***THIS CAUSES MORE THAN JUST TRAFFIC ACCIDENTS IN MARYLAND EACH YEAR: It’s Maryland’s deer population. About 36,000 motor vehicle accidents involve deer in Maryland every year. And, those accidents have an average cost of $4,000 to $6,000 each, for a total cost of about $180 million dollars annually. What cost do deer have on farms? You’d be surprised. Read one farmer’s account. SPONSORED CONTENT***

CARROLL GETS NEW ANNAPOLIS LIAISON: As the 438th legislative session of the Maryland General Assembly begins in earnest Wednesday, Jan. 10, Carroll County government will have a new voice representing them in Annapolis, one that they, and those in the state capital, are quite familiar with, the editorial board for the Carroll County Times opines. Mike Fowler, who spent more than 40 years working for Baltimore Gas & Electric in several capacities, was announced as the new legislative liaison for the county last week.

BAY IMPROVES, OTHERS DO NOT: The Chesapeake Bay has for decades struggled with “dead zones” — areas where water contains little or no oxygen, sometimes causing massive fish kills. But while the problem has eased in recent years here, it has developed and worsened elsewhere around the globe, according to new research, Scott Dance of the Sun reports.

MORE CLEAN ENERGY: Community solar specialist Gary Skulnik writes in Maryland Matters that with the White House’s war on clean energy and the environment, Maryland needs to turn 2018 into the year we step up our commitment to a cleaner, greener future. The best way to do that is to adopt the Maryland Clean Energy Jobs Initiative as soon as possible.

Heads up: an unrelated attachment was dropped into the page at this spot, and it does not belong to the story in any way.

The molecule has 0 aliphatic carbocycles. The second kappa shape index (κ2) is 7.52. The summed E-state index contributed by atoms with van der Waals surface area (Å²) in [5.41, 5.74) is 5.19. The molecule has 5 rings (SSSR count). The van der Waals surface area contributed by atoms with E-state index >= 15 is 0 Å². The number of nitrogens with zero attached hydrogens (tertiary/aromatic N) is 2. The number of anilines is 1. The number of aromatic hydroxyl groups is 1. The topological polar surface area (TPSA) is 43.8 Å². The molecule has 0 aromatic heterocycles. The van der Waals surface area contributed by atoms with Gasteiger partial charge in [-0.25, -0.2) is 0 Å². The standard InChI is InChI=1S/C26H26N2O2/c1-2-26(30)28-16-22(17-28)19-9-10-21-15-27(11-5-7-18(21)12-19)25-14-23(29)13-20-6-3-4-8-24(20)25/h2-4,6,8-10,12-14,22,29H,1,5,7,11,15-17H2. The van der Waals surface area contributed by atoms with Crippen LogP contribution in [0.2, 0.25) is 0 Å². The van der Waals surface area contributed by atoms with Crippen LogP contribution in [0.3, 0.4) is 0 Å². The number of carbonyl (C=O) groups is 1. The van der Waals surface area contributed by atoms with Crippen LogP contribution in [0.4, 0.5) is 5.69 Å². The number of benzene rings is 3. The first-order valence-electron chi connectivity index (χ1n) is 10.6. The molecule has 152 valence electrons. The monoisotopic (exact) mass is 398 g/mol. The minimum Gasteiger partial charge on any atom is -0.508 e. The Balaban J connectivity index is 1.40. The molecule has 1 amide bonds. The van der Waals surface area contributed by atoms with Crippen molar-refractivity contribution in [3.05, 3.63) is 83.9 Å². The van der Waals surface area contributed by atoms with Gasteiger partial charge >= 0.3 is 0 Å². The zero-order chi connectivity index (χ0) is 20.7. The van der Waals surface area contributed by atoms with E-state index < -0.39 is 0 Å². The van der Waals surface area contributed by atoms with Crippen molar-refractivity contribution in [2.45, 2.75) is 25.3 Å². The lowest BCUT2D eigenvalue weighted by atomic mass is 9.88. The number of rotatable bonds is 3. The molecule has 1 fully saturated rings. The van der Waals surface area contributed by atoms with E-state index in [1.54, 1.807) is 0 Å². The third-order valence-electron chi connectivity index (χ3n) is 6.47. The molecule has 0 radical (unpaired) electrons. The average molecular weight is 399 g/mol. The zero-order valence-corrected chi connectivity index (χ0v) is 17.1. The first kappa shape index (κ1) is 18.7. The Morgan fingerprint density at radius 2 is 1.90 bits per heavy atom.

SUPPORT FOR RENEWABLES: A poll set to be released today shows strong support for renewable energy in two battleground state Senate districts – one in Baltimore County and the other on the Eastern Shore, writes Josh Kurtz for Maryland Matters. The survey also shows stark potential electoral implications for candidates in the two districts – which Republicans are targeting this year.

SCHUH’s DRUG-FIGHTING EFFORT: The editorial board for the Annapolis Capital is praising Arundel County Executive Steve Schuh’s legal efforts to fight the opioid crisis by hiring a law firm to investigate and sue opioid manufacturers, distributors and local doctors accused of converting their practices into “pill mills.”

NEW DELEGATE CANDIDATE: Selene San Felice of the Annapolis Capital writes that a fourth candidate has announced her bid to represent Annapolis as a state delegate. Annapolis resident Mary Reese (D) says she will run for District 30A, focusing on stricter environmental legislation, solving the opioid crisis with rehabilitation and veterans support.